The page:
Jury stands together in Jensen trial

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Mike Heine
Saturday, February 23, 2008
— Caroline Stromich thought jury duty was supposed to be for two weeks.

Instead, it was nearly two months.

“It affected my family. I spent my birthday as a juror. I spent my wedding anniversary as a juror,” Stromich said.

She was among 11 women and eight men on the Walworth County jury panel for the seven-week trial of Mark Jensen, the Kenosha County man accused of poisoning his wife with anti-freeze and smothering her.

The 19 were allowed to go home every night, but they were instructed by the judge to not discuss the case with each other or with their friends or family.

Twelve of the 19 were chosen to deliberate, and on Thursday they returned a guilty verdict against Jensen. They rejected the defense claim that Julie Jensen, 40, killed herself and tried to frame her husband.

The 19 started as strangers with only a few things in common—they lived in the same county, they all were being paid $20 a day and all were charged with deciding if Jensen was guilty of murder.

Few wanted to be there.

But jury foreman Matthew Smith, 41, of Darien, said he and his fellow jurors soon realized they had a job to do.

“Nobody was sitting there going, ‘You know, having to do this is an inconvenience, and I don’t know why I have to do it,’” Smith said.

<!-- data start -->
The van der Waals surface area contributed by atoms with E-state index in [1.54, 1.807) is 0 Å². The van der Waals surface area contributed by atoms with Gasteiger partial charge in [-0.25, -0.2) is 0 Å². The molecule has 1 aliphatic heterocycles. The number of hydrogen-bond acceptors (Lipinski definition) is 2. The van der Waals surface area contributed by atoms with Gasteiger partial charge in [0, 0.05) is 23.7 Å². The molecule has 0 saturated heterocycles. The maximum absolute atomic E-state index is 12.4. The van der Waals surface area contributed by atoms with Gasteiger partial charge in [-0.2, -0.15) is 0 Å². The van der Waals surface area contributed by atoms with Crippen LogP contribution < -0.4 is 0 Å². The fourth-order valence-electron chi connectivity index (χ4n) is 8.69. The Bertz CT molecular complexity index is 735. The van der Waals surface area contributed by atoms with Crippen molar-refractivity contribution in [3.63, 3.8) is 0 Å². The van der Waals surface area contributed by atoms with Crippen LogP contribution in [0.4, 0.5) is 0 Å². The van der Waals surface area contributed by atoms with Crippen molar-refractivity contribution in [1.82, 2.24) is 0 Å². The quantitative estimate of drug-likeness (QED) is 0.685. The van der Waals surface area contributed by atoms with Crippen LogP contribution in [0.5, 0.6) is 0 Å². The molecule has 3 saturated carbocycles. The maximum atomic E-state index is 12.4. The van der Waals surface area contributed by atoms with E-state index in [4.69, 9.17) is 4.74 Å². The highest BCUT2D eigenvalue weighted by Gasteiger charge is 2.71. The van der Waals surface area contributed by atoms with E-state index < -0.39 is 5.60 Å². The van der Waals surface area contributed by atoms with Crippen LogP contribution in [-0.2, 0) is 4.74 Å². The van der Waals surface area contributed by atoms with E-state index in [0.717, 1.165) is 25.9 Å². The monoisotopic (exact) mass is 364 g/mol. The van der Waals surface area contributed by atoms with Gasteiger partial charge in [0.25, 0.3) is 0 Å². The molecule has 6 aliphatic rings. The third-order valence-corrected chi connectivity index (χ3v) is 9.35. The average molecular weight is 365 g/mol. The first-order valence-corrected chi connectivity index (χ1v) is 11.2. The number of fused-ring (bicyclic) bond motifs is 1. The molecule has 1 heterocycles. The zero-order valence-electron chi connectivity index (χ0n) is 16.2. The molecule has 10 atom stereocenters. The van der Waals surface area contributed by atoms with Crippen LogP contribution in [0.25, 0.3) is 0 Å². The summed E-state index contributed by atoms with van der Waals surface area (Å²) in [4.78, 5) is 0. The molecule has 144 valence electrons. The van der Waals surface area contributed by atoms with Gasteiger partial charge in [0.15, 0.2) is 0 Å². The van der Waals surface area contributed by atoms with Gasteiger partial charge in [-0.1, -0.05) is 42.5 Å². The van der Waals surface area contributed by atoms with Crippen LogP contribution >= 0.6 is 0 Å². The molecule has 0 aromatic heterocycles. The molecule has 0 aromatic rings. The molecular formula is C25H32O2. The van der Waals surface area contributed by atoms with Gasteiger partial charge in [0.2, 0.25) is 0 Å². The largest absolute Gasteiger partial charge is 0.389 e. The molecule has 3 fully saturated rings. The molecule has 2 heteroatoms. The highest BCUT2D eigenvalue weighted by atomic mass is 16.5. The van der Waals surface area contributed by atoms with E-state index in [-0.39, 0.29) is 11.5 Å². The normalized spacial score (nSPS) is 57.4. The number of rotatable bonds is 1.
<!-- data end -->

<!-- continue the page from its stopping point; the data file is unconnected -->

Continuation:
“Everyone on the panel was: OK, this is what we were doing. If we needed a panel, we hoped whoever had to serve on it would be fair and impartial. It was a common-sense group.”

They didn’t take long to bond.

“We became a family,” said Sandi Schott, 56, of East Troy. “We were able to find commonalities between us. Some of us played cards. Some of us read books. We’d stand around and talk about our own personal lives.

“We started right off the bat. No sense in waiting. You’re going to be with these people for a long period of time. They tell you that up front. You might as well get to know them.”

Jurors had potluck lunches. They wore red for St. Valentine’s Day and Packers gear before playoffs weekends. After the gavel fell, many of them socialized at a local tavern. They’re planning a reunion.

“It was a civic duty thing,” Smith said. “If I were to be accused of a crime, I would hope that I could find a fair and impartial jury.”

And the 12 who decided Jensen’s fate stand united.

“It was a serious thing,” Schott said. “The right decision was made.”

Last updated: 3:58 pm Thursday, December 13, 2012

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